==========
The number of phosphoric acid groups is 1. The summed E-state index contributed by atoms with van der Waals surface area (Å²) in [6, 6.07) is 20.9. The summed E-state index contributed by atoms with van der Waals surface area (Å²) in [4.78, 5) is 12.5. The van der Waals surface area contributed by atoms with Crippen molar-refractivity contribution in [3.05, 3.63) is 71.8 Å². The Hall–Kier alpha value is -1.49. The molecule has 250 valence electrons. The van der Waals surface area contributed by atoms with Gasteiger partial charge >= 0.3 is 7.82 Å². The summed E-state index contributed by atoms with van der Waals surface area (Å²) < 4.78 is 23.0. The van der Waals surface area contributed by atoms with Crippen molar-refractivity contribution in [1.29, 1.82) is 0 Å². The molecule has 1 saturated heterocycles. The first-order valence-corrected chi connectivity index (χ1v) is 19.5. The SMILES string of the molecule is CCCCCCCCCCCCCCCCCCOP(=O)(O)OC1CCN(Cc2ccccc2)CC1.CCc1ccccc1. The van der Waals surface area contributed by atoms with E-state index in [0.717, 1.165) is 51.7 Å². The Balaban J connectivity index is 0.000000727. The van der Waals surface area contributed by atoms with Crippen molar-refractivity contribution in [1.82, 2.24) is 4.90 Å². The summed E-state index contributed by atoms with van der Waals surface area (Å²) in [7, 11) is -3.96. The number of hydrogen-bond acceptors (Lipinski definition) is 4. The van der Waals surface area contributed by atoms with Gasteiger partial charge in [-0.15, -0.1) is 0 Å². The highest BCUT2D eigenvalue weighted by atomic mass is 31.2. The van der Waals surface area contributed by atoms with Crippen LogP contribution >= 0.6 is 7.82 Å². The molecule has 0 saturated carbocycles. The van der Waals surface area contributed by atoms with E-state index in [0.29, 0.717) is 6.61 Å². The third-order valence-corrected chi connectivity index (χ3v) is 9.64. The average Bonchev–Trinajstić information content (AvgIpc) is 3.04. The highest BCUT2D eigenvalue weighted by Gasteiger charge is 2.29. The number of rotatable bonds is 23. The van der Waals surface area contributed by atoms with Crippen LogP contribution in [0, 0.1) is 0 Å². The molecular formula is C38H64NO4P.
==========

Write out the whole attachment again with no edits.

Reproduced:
The number of phosphoric acid groups is 1. The summed E-state index contributed by atoms with van der Waals surface area (Å²) in [6, 6.07) is 20.9. The summed E-state index contributed by atoms with van der Waals surface area (Å²) in [4.78, 5) is 12.5. The van der Waals surface area contributed by atoms with Crippen molar-refractivity contribution in [3.05, 3.63) is 71.8 Å². The Hall–Kier alpha value is -1.49. The molecule has 250 valence electrons. The van der Waals surface area contributed by atoms with Gasteiger partial charge >= 0.3 is 7.82 Å². The summed E-state index contributed by atoms with van der Waals surface area (Å²) < 4.78 is 23.0. The van der Waals surface area contributed by atoms with Crippen molar-refractivity contribution in [1.29, 1.82) is 0 Å². The molecule has 1 saturated heterocycles. The first-order valence-corrected chi connectivity index (χ1v) is 19.5. The SMILES string of the molecule is CCCCCCCCCCCCCCCCCCOP(=O)(O)OC1CCN(Cc2ccccc2)CC1.CCc1ccccc1. The van der Waals surface area contributed by atoms with E-state index in [0.717, 1.165) is 51.7 Å². The Balaban J connectivity index is 0.000000727. The van der Waals surface area contributed by atoms with Crippen molar-refractivity contribution in [1.82, 2.24) is 4.90 Å². The summed E-state index contributed by atoms with van der Waals surface area (Å²) in [7, 11) is -3.96. The number of hydrogen-bond acceptors (Lipinski definition) is 4. The van der Waals surface area contributed by atoms with Gasteiger partial charge in [-0.15, -0.1) is 0 Å². The highest BCUT2D eigenvalue weighted by atomic mass is 31.2. The van der Waals surface area contributed by atoms with Crippen LogP contribution >= 0.6 is 7.82 Å². The molecule has 0 saturated carbocycles. The van der Waals surface area contributed by atoms with E-state index in [0.29, 0.717) is 6.61 Å². The third-order valence-corrected chi connectivity index (χ3v) is 9.64. The average Bonchev–Trinajstić information content (AvgIpc) is 3.04. The highest BCUT2D eigenvalue weighted by Gasteiger charge is 2.29. The number of rotatable bonds is 23. The van der Waals surface area contributed by atoms with Crippen LogP contribution in [0, 0.1) is 0 Å². The molecular formula is C38H64NO4P.